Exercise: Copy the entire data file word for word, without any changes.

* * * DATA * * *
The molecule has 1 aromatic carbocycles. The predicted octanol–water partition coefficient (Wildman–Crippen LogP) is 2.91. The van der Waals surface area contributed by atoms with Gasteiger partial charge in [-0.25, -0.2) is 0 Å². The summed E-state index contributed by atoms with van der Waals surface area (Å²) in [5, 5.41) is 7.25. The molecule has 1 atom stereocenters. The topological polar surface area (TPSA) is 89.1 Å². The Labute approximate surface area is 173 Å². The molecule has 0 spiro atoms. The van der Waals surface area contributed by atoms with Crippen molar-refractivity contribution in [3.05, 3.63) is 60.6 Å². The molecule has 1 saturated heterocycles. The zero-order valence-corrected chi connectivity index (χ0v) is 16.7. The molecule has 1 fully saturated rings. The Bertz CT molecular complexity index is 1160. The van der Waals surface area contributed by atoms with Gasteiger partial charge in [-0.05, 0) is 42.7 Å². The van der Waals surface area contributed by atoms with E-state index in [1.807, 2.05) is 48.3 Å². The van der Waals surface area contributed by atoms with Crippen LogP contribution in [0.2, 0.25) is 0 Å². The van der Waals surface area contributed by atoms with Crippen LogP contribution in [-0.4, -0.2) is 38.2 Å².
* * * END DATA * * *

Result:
The molecule has 1 aromatic carbocycles. The predicted octanol–water partition coefficient (Wildman–Crippen LogP) is 2.91. The van der Waals surface area contributed by atoms with Gasteiger partial charge in [-0.25, -0.2) is 0 Å². The summed E-state index contributed by atoms with van der Waals surface area (Å²) in [5, 5.41) is 7.25. The molecule has 1 atom stereocenters. The topological polar surface area (TPSA) is 89.1 Å². The Labute approximate surface area is 173 Å². The molecule has 0 spiro atoms. The van der Waals surface area contributed by atoms with Crippen molar-refractivity contribution in [3.05, 3.63) is 60.6 Å². The molecule has 1 saturated heterocycles. The zero-order valence-corrected chi connectivity index (χ0v) is 16.7. The molecule has 1 fully saturated rings. The Bertz CT molecular complexity index is 1160. The van der Waals surface area contributed by atoms with Gasteiger partial charge in [-0.05, 0) is 42.7 Å². The van der Waals surface area contributed by atoms with E-state index in [1.807, 2.05) is 48.3 Å². The van der Waals surface area contributed by atoms with Crippen LogP contribution in [0.2, 0.25) is 0 Å². The van der Waals surface area contributed by atoms with Crippen LogP contribution in [-0.4, -0.2) is 38.2 Å².